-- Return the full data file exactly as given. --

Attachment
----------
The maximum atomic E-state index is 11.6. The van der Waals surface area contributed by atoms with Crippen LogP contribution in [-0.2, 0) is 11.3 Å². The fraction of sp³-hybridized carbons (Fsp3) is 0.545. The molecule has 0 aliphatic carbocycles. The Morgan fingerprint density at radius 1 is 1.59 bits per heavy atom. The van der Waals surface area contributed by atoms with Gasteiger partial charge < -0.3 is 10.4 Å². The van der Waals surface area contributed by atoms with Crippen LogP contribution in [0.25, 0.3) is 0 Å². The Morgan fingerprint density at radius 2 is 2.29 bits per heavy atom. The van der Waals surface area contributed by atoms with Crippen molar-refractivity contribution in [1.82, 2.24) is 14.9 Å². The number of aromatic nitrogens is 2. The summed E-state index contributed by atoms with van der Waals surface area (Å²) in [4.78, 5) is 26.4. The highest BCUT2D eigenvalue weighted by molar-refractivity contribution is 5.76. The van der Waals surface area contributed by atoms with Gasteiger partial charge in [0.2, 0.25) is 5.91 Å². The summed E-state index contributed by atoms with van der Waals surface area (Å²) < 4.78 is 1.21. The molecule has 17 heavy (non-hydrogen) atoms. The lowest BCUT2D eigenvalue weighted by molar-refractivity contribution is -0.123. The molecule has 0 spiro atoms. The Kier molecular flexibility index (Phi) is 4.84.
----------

The maximum atomic E-state index is 11.6. The van der Waals surface area contributed by atoms with Crippen LogP contribution in [-0.2, 0) is 11.3 Å². The fraction of sp³-hybridized carbons (Fsp3) is 0.545. The molecule has 0 aliphatic carbocycles. The Morgan fingerprint density at radius 1 is 1.59 bits per heavy atom. The van der Waals surface area contributed by atoms with Gasteiger partial charge < -0.3 is 10.4 Å². The van der Waals surface area contributed by atoms with Crippen LogP contribution in [0.25, 0.3) is 0 Å². The Morgan fingerprint density at radius 2 is 2.29 bits per heavy atom. The van der Waals surface area contributed by atoms with Crippen molar-refractivity contribution in [1.82, 2.24) is 14.9 Å². The number of aromatic nitrogens is 2. The summed E-state index contributed by atoms with van der Waals surface area (Å²) in [4.78, 5) is 26.4. The highest BCUT2D eigenvalue weighted by molar-refractivity contribution is 5.76. The van der Waals surface area contributed by atoms with Gasteiger partial charge in [0.2, 0.25) is 5.91 Å². The summed E-state index contributed by atoms with van der Waals surface area (Å²) < 4.78 is 1.21. The molecule has 17 heavy (non-hydrogen) atoms. The lowest BCUT2D eigenvalue weighted by molar-refractivity contribution is -0.123. The molecule has 0 spiro atoms. The Kier molecular flexibility index (Phi) is 4.84.